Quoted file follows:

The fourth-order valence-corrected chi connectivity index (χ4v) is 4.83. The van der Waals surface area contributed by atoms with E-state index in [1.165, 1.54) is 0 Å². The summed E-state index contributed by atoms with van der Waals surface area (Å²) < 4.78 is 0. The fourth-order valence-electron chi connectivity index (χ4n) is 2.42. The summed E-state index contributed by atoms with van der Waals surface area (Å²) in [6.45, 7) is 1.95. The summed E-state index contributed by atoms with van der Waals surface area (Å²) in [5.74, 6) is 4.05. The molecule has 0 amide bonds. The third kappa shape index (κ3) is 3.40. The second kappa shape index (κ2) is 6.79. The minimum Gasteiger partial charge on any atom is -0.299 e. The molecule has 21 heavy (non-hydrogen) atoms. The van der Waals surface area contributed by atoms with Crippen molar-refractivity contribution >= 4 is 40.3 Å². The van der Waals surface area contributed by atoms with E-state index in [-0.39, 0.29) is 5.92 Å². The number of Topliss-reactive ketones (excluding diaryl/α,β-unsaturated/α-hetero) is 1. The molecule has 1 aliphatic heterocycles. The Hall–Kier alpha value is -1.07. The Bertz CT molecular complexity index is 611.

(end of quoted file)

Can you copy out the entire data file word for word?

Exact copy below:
The fourth-order valence-corrected chi connectivity index (χ4v) is 4.83. The van der Waals surface area contributed by atoms with E-state index in [1.165, 1.54) is 0 Å². The summed E-state index contributed by atoms with van der Waals surface area (Å²) < 4.78 is 0. The fourth-order valence-electron chi connectivity index (χ4n) is 2.42. The summed E-state index contributed by atoms with van der Waals surface area (Å²) in [6.45, 7) is 1.95. The summed E-state index contributed by atoms with van der Waals surface area (Å²) in [5.74, 6) is 4.05. The molecule has 0 amide bonds. The third kappa shape index (κ3) is 3.40. The second kappa shape index (κ2) is 6.79. The minimum Gasteiger partial charge on any atom is -0.299 e. The molecule has 21 heavy (non-hydrogen) atoms. The van der Waals surface area contributed by atoms with Crippen molar-refractivity contribution >= 4 is 40.3 Å². The van der Waals surface area contributed by atoms with E-state index in [-0.39, 0.29) is 5.92 Å². The number of Topliss-reactive ketones (excluding diaryl/α,β-unsaturated/α-hetero) is 1. The molecule has 1 aliphatic heterocycles. The Hall–Kier alpha value is -1.07. The Bertz CT molecular complexity index is 611.